As usual with classic fairy tales (and persecuted heroines), there are many interpretations or versions, including modern adaptations and subversions – in which there are variations of the villains (female or male), the events, her magical patron (I have a soft spot for the Grimm version, in which it is her dead mother who plays fairy godmother), the object of identification (the classic glass slipper is the Charles Perrault version adapted by Disney) and the final revelation.



It’s problematic to refer to an ‘original’ Cinderella. In popular culture, most people would recall the Disney version, itself adapted from Perrault’s literary version.


Well perhaps not this Disney version


However, there’s the Chinese fairy tale version of Yeh-Shen from the ninth century and the ancient Greek tale version of Rhodopis, a courtesan (somewhat more realistic) who married the Pharaoh – as recorded in the first century. BC, that is. It’s also been a favorite story of British pantomine for over a century (in which it adds the characters of Dandini and Buttons).



As for cosplay, there’s not too much and most of it obviously influenced by Disney’s blue costumed Cinderella (as indeed is most art) but there’s a surprising amount of Cinderella themed lingerie or ‘adult’ costumes – which suggests things might have got a lot more interesting if Cinderella had just stuck around after midnight when her dress disappeared…

Friday Night Funk: Marky Mark & The Funky Bunch – Good Vibrations (1991)

The resemblance is uncanny




And again we go back to old school, ah…hip hop? Although in this case, it’s more novelty than classic, and I feature it primarily because I owe it my rap name for my music or dance incarnation as Starky Stark and the Funky Bunch.



Anyone remember Mark Wahlberg before he was a model or actor? No? Well, he started in music –  the younger brother of Donnie Wahlberg of New Kids on the Block, he was actually one of the group’s original members before quitting after only a few months. He then started up his Funky Bunch, with this single from their debut album as their, ah, big hit.

10 Ways Nazi Germany Sucked at War: (8) They Sucked at Logistics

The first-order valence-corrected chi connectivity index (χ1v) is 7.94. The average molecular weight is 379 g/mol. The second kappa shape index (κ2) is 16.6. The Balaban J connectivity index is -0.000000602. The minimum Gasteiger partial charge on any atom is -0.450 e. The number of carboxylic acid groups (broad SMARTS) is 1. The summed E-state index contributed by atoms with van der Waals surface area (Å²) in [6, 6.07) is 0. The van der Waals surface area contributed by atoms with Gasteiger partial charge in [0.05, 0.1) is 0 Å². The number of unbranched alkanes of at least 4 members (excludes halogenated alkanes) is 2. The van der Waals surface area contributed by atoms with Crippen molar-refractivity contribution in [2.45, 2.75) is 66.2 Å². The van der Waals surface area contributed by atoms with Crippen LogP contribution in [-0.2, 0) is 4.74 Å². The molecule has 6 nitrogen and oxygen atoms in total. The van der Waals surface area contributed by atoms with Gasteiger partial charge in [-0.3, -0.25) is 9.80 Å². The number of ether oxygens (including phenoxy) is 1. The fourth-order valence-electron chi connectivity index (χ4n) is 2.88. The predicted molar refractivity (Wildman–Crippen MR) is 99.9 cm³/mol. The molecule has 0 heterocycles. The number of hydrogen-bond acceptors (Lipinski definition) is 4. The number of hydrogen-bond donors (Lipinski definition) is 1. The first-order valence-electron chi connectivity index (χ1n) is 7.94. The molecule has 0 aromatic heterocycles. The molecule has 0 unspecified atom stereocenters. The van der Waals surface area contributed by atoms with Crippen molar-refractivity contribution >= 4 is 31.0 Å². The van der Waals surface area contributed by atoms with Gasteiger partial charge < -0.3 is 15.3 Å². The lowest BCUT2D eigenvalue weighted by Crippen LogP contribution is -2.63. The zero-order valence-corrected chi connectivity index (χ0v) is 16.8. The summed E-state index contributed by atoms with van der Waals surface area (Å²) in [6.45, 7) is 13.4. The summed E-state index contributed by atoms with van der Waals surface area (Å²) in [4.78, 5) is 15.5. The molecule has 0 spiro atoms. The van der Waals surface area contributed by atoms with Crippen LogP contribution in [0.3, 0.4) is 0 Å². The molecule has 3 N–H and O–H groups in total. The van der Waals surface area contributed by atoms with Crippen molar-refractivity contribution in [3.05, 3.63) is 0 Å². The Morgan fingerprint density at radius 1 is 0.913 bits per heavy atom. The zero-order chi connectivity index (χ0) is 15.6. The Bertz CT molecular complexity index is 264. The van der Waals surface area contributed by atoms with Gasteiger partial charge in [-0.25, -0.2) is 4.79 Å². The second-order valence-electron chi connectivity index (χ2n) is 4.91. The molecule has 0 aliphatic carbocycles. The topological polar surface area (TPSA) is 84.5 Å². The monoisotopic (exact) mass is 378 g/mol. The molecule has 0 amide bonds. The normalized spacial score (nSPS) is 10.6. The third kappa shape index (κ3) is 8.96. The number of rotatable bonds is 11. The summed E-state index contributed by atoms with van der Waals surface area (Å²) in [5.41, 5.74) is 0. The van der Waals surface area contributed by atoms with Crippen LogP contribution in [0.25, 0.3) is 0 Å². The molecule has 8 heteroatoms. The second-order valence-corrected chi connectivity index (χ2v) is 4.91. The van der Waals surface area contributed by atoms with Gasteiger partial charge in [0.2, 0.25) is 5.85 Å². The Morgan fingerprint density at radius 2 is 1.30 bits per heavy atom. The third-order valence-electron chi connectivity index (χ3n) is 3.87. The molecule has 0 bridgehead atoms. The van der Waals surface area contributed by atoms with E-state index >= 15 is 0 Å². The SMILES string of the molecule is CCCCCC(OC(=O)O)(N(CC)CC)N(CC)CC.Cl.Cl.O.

Again – “You have horses! What were you thinking?”


This is perhaps the microeconomic version of Nazi Germany’s general economic deficiencies – logistics or supplying its forces in the field, among other things its reliance on horse-drawn transport.


There’s an adage about military discussion – amateurs talk tactics, professionals talk logistics. And for a nation that prided itself on its military professionalism, Germany had consistent deficiencies in logistics.


In fairness, that was consistent for Germany in both world wars, as a combination of a military culture that placed less emphasis on its forces’ support ‘tail’ (as opposed to their combat ‘tooth’, in the military slang of ‘tooth-to-tail’ ratio) and its overestimation of its military force – with its cavalier hand-waving away logistical problems, while trusting to fortune favoring the bold (or foolhardy).


To return to the Schlieffen Plan of Imperial Germany – committing the majority of its forces to a quick knockout victory over France on Western Front before turning to Russia on Eastern Front – one of its primary difficulties was the logistical difficulties in supplying those forces advancing into France.


However, as usual, Nazi Germany exceeded the logistic deficiencies of its predecessor, notwithstanding more advanced means of transport on land (or air). The primary example of this is the Eastern Front and particularly Operation Barbarossa, where problems of supply were a constant constraint, perhaps most famously with its winter gear. Indeed, its final desperate winter offensive against Moscow was more born from a ‘counsel of despair that it was better to advance to cover than remain exposed in the open.


Not to mention that most famous of Nazi German military leaders who fought his own supply lines as vigorously as he did his enemy – Rommel. Rommel was an effective tactical commander, particularly at a smaller level and on the offensive, but in many ways he embodied the strategic and logistical flaws of Nazi Germany itself – and his North African campaign in 1941-1943 was a microcosm of Nazi Germany in the Second World War. Rommel would have been better off sticking to his original orders to remain on the  defensive, just as Germany would have been better off not going to war at all. Germany (and any historical fantasies of a ‘Mediterranean strategy’) had limited means in its logistics and supply to North Africa, let alone any historical fantasies of a ‘Mediterranean strategy’ advancing into the Middle East – there was only so much Italian shipping (and only so many Italian naval forces to protect it from attack) to North Africa, only so much North African port facilities could carry, and most of all, only so much fuel trucks could carry before they started consuming it themselves. Hence the extent to which the North African theater would see-saw between both sides depending on their supply lines. Effectively, there was only so far Rommel’s forces could go and only so much they could achieve due to their logistics and supplies (against the superior logistics and resources of the Allies) – and nothing of strategic consequence for Germany, although like Germany, Rommel tended to dismiss the problems of logistics or supplies with wishful thinking (or blame them on his Italian allies).